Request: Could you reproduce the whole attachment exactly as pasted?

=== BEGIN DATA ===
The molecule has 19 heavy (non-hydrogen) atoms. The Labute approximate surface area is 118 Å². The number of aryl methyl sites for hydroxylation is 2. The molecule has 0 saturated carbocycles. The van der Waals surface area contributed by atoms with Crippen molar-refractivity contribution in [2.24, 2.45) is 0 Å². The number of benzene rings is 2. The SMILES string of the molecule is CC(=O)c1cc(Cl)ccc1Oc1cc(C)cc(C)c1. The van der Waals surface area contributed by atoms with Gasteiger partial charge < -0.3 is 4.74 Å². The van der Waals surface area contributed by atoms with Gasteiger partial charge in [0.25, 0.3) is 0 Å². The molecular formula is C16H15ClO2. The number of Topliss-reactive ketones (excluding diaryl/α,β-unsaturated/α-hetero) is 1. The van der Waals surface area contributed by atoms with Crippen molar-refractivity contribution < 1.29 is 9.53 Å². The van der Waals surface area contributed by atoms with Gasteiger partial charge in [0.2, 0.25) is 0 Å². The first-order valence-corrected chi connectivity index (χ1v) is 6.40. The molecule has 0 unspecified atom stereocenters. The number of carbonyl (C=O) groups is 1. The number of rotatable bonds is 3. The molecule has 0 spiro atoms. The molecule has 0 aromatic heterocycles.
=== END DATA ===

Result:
The molecule has 19 heavy (non-hydrogen) atoms. The Labute approximate surface area is 118 Å². The number of aryl methyl sites for hydroxylation is 2. The molecule has 0 saturated carbocycles. The van der Waals surface area contributed by atoms with Crippen molar-refractivity contribution in [2.24, 2.45) is 0 Å². The number of benzene rings is 2. The SMILES string of the molecule is CC(=O)c1cc(Cl)ccc1Oc1cc(C)cc(C)c1. The van der Waals surface area contributed by atoms with Gasteiger partial charge < -0.3 is 4.74 Å². The van der Waals surface area contributed by atoms with Gasteiger partial charge in [0.25, 0.3) is 0 Å². The molecular formula is C16H15ClO2. The number of Topliss-reactive ketones (excluding diaryl/α,β-unsaturated/α-hetero) is 1. The van der Waals surface area contributed by atoms with Crippen molar-refractivity contribution < 1.29 is 9.53 Å². The van der Waals surface area contributed by atoms with Gasteiger partial charge in [0.2, 0.25) is 0 Å². The first-order valence-corrected chi connectivity index (χ1v) is 6.40. The molecule has 0 unspecified atom stereocenters. The number of carbonyl (C=O) groups is 1. The number of rotatable bonds is 3. The molecule has 0 spiro atoms. The molecule has 0 aromatic heterocycles.